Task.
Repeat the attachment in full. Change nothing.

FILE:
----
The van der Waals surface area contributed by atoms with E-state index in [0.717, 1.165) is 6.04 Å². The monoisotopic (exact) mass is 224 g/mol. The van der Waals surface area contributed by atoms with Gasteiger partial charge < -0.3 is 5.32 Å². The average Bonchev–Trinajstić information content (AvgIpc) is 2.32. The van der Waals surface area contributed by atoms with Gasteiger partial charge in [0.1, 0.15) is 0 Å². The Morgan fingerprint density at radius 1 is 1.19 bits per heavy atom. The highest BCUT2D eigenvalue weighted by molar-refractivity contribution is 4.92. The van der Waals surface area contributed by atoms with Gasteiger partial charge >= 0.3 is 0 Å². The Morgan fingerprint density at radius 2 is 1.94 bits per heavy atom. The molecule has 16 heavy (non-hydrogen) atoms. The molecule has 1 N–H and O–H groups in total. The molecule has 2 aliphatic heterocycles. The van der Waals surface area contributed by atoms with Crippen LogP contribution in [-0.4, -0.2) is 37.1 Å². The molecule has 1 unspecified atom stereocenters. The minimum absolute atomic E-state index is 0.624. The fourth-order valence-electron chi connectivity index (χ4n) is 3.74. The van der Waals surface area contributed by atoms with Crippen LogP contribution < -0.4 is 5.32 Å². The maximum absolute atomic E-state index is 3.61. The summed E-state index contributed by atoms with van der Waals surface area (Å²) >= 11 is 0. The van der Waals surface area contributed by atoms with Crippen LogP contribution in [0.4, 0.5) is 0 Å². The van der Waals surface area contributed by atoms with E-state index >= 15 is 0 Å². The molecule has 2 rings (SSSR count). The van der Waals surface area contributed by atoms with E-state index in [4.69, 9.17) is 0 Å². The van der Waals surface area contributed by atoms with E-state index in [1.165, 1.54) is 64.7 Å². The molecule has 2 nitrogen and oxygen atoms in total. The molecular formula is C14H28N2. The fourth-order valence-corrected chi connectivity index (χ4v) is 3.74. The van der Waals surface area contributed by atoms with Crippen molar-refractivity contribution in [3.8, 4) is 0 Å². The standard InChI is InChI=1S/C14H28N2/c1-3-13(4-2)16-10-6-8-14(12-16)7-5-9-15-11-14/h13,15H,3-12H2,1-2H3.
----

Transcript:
The van der Waals surface area contributed by atoms with E-state index in [0.717, 1.165) is 6.04 Å². The monoisotopic (exact) mass is 224 g/mol. The van der Waals surface area contributed by atoms with Gasteiger partial charge < -0.3 is 5.32 Å². The average Bonchev–Trinajstić information content (AvgIpc) is 2.32. The van der Waals surface area contributed by atoms with Gasteiger partial charge in [0.1, 0.15) is 0 Å². The Morgan fingerprint density at radius 1 is 1.19 bits per heavy atom. The highest BCUT2D eigenvalue weighted by molar-refractivity contribution is 4.92. The van der Waals surface area contributed by atoms with Gasteiger partial charge >= 0.3 is 0 Å². The Morgan fingerprint density at radius 2 is 1.94 bits per heavy atom. The molecule has 16 heavy (non-hydrogen) atoms. The molecule has 1 N–H and O–H groups in total. The molecule has 2 aliphatic heterocycles. The van der Waals surface area contributed by atoms with Crippen LogP contribution in [-0.4, -0.2) is 37.1 Å². The molecule has 1 unspecified atom stereocenters. The minimum absolute atomic E-state index is 0.624. The fourth-order valence-electron chi connectivity index (χ4n) is 3.74. The van der Waals surface area contributed by atoms with Crippen LogP contribution < -0.4 is 5.32 Å². The maximum absolute atomic E-state index is 3.61. The summed E-state index contributed by atoms with van der Waals surface area (Å²) >= 11 is 0. The van der Waals surface area contributed by atoms with Crippen LogP contribution in [0.4, 0.5) is 0 Å². The van der Waals surface area contributed by atoms with E-state index >= 15 is 0 Å². The molecule has 2 rings (SSSR count). The van der Waals surface area contributed by atoms with E-state index in [4.69, 9.17) is 0 Å². The van der Waals surface area contributed by atoms with E-state index in [1.165, 1.54) is 64.7 Å². The molecule has 2 nitrogen and oxygen atoms in total. The molecular formula is C14H28N2. The fourth-order valence-corrected chi connectivity index (χ4v) is 3.74. The van der Waals surface area contributed by atoms with Crippen molar-refractivity contribution in [3.8, 4) is 0 Å². The standard InChI is InChI=1S/C14H28N2/c1-3-13(4-2)16-10-6-8-14(12-16)7-5-9-15-11-14/h13,15H,3-12H2,1-2H3.